Qualcomm is rolling out a dedicated chip targeting virtual reality/augmented reality headsets in hopes of driving the nascent market into the mainstream.
That is similar to the $199 pricetag for Facebook’s new Oculus Go virtual reality headset, which went on sale earlier this month.
Oculus Go, a standalone VR headset that doesn’t require tethering to a smartphone or computer, is powered by Qualcomm’s Snapdragon 821 smartphone processor.
By having a dedicated virtual/augmented reality chip, Qualcomm hopes to be able to drive a better experience for untethered AR/VR devices—with longer battery life, lower temperatures and better video/audio.
Qualcomm is the first major chip designer to produce a system-on-a-chip specifically for virtual realty/augmented reality. In the past, it has supplied smartphone processors that were sometimes tweaked for VR/AR customers.
But other chip makers could follow suit. Both Intel and Nvidia have virtual reality programs that supply headset makers with computer processors and graphics chips.
Qualcomm is calling its AR/VR chip platform the Snapdragon XR1, and it was unveiled Tuesday at the Augmented World Expo in the Bay Area. The chip is tailored for high-definition video, audio, graphics, head tracking, speech recognition, jitter reduction, low latency and controller support, among other features key to virtual reality.
“We strongly believe that XR is the next mobile computing platform,” said Hiren Bhinde, director of XR product management at Qualcomm. “This is going to disrupt all these different verticals, including health care, education, military, retail, marketing and advertising.”
Many virtual reality headsets, such as the Samsung Galaxy Gear VR and Google Daydream, are essentially accessories to smartphones. Users fit their smartphones into a virtual reality headset to get the VR experience.
In addition, there are powerful gaming virtual reality headsets such as Oculus Rift, HTC Vive and Sony PlayStation VR. They are typically linked via cables to souped-up gaming computers or consoles and cost $400 or more.
But standalone VR devices—untethered from computers or smartphones—have been gaining traction this year, said George Jijiashvili, senior analyst with CCS Insights. Oculus Go, Lenovo Mirage Solo and the HTC Vive Focus are among the new untethered devices.
“In the standalone VR headset category, pricing will be a crucial determining factor of success,” said Jijiashvili. “Given the Oculus Go’s price tag of $199, I’m optimistic about its chances of sparking a new wave of growth that can help broaden the appeal of VR, particularly among businesses and in education as well.”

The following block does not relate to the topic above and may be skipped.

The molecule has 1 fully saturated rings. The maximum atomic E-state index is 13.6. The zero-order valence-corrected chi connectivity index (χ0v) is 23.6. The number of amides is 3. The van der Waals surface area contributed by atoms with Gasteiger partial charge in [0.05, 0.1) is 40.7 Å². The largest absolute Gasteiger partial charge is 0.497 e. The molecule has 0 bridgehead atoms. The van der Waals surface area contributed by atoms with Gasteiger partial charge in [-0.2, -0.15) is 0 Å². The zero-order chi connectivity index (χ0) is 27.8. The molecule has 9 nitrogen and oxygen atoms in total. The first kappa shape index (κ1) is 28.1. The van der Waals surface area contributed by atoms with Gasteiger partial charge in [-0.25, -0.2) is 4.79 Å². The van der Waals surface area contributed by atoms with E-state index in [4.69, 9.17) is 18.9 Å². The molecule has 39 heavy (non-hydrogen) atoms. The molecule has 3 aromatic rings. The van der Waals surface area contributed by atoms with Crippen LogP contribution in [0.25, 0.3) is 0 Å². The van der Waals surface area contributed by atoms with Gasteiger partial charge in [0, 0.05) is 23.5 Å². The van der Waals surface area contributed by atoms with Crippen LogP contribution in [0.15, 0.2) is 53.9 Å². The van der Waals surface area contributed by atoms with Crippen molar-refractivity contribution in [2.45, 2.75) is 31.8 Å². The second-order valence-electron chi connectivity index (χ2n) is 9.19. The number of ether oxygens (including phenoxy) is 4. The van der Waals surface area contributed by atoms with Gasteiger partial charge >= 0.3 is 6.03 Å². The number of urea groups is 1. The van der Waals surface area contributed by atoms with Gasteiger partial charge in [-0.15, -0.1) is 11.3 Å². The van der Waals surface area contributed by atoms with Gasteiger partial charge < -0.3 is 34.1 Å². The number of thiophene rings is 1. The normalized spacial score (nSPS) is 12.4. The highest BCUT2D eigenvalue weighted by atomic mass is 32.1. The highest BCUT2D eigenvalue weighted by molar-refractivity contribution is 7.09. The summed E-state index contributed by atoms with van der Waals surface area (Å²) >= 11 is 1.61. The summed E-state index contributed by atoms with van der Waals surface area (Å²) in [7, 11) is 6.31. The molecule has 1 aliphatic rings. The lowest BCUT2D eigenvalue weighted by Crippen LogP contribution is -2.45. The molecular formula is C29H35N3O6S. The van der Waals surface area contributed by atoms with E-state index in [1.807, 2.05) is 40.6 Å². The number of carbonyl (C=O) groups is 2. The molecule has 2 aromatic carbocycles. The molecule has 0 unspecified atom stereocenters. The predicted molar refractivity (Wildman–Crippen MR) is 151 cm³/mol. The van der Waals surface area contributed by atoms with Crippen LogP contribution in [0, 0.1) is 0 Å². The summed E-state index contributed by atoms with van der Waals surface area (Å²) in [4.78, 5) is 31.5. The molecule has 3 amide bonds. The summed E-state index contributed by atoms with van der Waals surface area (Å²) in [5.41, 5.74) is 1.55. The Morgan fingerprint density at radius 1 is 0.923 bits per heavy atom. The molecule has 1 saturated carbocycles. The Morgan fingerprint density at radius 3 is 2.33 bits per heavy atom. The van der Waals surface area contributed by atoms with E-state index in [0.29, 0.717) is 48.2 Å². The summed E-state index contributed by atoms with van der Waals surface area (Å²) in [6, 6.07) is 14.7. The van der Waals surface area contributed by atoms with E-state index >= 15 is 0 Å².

Qualcomm will still supply more expensive, $400-plus premium gaming headsets with chips based on its latest Snapdragon 845 top tier smartphone processor. It can power eye tracking and sophisticated controller functions so gamers swinging a sword feel like their hands are part of the game, said Hugo Swart, senior director at Qualcomm and head of XR business management.
The dedicated Snapdragon XR1 platform doesn’t support the same level of controller immersion. But it still aims to create a good experience for the price.
“What we see is a demand from (device makers) and consumers for a product that is good, but maybe doesn’t have all the features of premium quality,” said Swart. “You still feel immersed in the experience. You still have the very low latency that is required for a good experience, but it is more affordable than the premium quality tier.”
According to CCS Insight’s latest market forecast, 2 million standalone VR headsets will be shipped globally in 2019, rising to 10 million in 2022.
CCS Insight forecasts 22 million virtual reality and augmented reality headsets and glasses of all types will be sold in 2018—with fivefold growth to 121 million devices by 2022.
Smartphone-connected virtual reality will account for the bulk of the sales this year, but standalone devices are expected to grow quickly and account for 63 percent of the total market value of $9.9 billion by 2022, according to CCS.
“We were encouraged to see in our latest consumer survey that virtual tourism, remote participation in events such as music concerts and virtual social interactions are all emerging as further uses for virtual reality,” said Jijiashvili. “Watching video is also proving popular, particularly on smartphone-based headsets.”
Qualcomm’s Snapdragon XR1 chips are being tested by VR/AR device makers now. They are expected to be used in headsets available to consumers starting next year.